Saturday, September 27, 2008
First of all, sorry that I haven't updated the blog in awhile. I traveled to St. Louis over the past weekend and it has taken me awhile to get back on track with the cooking and blogging. There are some meals that I have made that I do have to perfect and hope to do so in the next few weeks so that I can have more recipes for you. These dishes are a tofu scramble with fried matzoh, also known as Matzoh Brie. It's very delicious and usually made with egg and matzoh. And, I still have to perfect Potato Latkes. I plan to have these to you within the next month. I also plan on making a schezuan noodle dish as well as a tempeh and veggie piccata over the next few weeks.
Going to St. Louis was a much needed vacation. I was able to spend time with my grandma, aunt, uncle, and cousins that I don't see very often. I didn't find it so hard to be vegan on vacation considering my cousins, Lauren and Brittney, are both vegetarians, and Brittney used to be a pretty strict vegan. I stayed with my aunt and uncle, so they went ahead and made sure to pick up food such as cereal, bagles, and other things that were animal product free. That was very appreciated. When we went out to eat they made sure to help me out with what I could or could not order. It was difficult at times because I wasn't used to my surroundings. I have pretty much figured out the Orlando area as far as what places are vegan friendly or what things I can order at certain places when going out with friends, but I had to start all over in St. Louis. So, I tried to call places beforehand and plan my menu out when I was there. I did just fine, but I did find that St. Louis is not the most vegan friendly city. Regardless, I was really happy to spend this time with my family and feel much closer to them now. I am going to make more of an effort to see them more often. Perhaps that should be my New Years Resolution.
Second of all, The Jewish Holiday, Rosh Hashanah, is coming up. It starts on sundown Monday, Sept 29th. So, over the weekend I am going to put together just a few of my favorite holiday dishes for the next week. What I plan on are: Kasha and Shells with Vegan Gravy, Apples and Agave, and a vegetable dish.
If you aren't familiar, Rosh Hashanah is the Jewish New Year. The new year (5769) is a time to plan a better life and look back at the mistakes of the past year, and to plan the changes you will make in the new year. During Rosh Hashanah one of the traditions is dipping apples in honey, which symbolizes a sweet new year. This year I am going to use agave in place of honey. Another symbol of this holiday is the hearing the sound of the Shofar blown in the temple. The Shofar is a rams horn, which is blown like a trumpet. I am not quite sure of what the symbolic nature of this is. I looked it up, but I actually found that The Bible gives no specific reason for this practice except that it has been suggested is that the Shofar's sound is a call to repentance. Does anyone have any insight on the symbolism of the Shofar and how it ties into the new year?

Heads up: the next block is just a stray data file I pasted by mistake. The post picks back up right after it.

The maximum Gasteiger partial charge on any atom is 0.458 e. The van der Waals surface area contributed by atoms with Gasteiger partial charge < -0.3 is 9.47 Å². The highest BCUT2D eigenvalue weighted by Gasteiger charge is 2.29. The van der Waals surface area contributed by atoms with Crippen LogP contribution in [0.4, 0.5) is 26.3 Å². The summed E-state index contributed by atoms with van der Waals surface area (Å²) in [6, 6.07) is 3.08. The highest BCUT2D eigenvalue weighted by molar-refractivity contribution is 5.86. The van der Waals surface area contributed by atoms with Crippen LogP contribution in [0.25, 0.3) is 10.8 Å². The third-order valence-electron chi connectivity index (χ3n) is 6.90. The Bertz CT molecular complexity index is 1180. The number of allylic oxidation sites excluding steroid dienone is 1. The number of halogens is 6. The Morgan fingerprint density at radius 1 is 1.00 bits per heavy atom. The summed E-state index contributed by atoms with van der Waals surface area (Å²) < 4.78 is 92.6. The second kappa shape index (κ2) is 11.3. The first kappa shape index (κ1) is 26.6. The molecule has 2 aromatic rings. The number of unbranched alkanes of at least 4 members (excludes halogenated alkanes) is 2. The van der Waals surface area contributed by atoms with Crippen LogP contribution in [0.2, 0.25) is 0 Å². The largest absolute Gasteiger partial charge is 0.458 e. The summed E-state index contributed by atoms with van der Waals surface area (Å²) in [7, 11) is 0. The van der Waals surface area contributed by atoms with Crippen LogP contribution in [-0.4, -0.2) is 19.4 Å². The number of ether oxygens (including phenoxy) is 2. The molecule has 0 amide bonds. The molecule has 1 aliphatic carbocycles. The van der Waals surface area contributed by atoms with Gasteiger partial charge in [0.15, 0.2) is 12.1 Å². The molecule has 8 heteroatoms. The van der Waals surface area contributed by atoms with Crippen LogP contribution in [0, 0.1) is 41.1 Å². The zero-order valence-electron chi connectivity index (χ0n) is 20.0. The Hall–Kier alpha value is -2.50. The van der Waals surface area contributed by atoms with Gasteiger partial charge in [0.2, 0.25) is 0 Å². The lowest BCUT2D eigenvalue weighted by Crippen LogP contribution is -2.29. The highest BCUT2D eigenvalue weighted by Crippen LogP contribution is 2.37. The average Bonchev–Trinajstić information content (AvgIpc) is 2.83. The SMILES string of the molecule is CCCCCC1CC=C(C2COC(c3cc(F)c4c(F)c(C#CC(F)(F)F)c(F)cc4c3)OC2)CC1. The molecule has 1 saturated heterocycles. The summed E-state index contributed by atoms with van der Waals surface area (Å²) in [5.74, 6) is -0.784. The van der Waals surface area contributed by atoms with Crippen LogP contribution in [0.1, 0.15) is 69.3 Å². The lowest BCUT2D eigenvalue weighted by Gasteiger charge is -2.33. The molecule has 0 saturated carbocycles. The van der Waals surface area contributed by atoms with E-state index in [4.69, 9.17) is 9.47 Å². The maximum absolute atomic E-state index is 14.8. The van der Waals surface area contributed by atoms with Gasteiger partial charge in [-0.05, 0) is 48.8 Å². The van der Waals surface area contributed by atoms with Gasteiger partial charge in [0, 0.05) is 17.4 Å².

On another note, while I was reading this, I all of the suddon found it kind of upsetting that a rams horn is used. I did a small amount of research on how to obtain a Shofar and I read that they can be obtained from slaughterhouses. Maybe it's time to start a new tradition and use another instrument that doesn't come from an animal.
The holiday that follows the new year is called Yom Kippur. Yom Kippur is probably the most important Jewish Holiday, and is a holiday where you are supposed to stay home and fast from sundown to sundown. During this time, one focuses on the sins or the mistakes that they have made over the past year and repent and make amends. Yom Kippur only atones sins between you and whatever or whoever you consider as a God, not between you and other people. If you feel like you have committed sins with another person, you must personally talk to the people to make amends. The fasting is supposed to cause a feeling of suffering while you focus on theses mistakes within the past year. Once sundown has arrived, it is traditional to get together with family and friends and have a big dinner to break the fast. Even though I am not very religious and have not attended temple in a few years, I always observe the holidays on my own and fast on Yom Kippur. I do focus on things that I want to change from the year before and I do talk to people that I feel like I may have upset for any reason and apologize. I actually don't stay home from work, but I do observe the holiday. I find it to be cleansing and I feel ready for the new year.
After Rosh Hashanah and Yom Kippur, there are other holidays to follow, and I plan to expand on my menu of traditional Jewish dishes vegan style for those holidays as well.
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Have a fabulous weekend,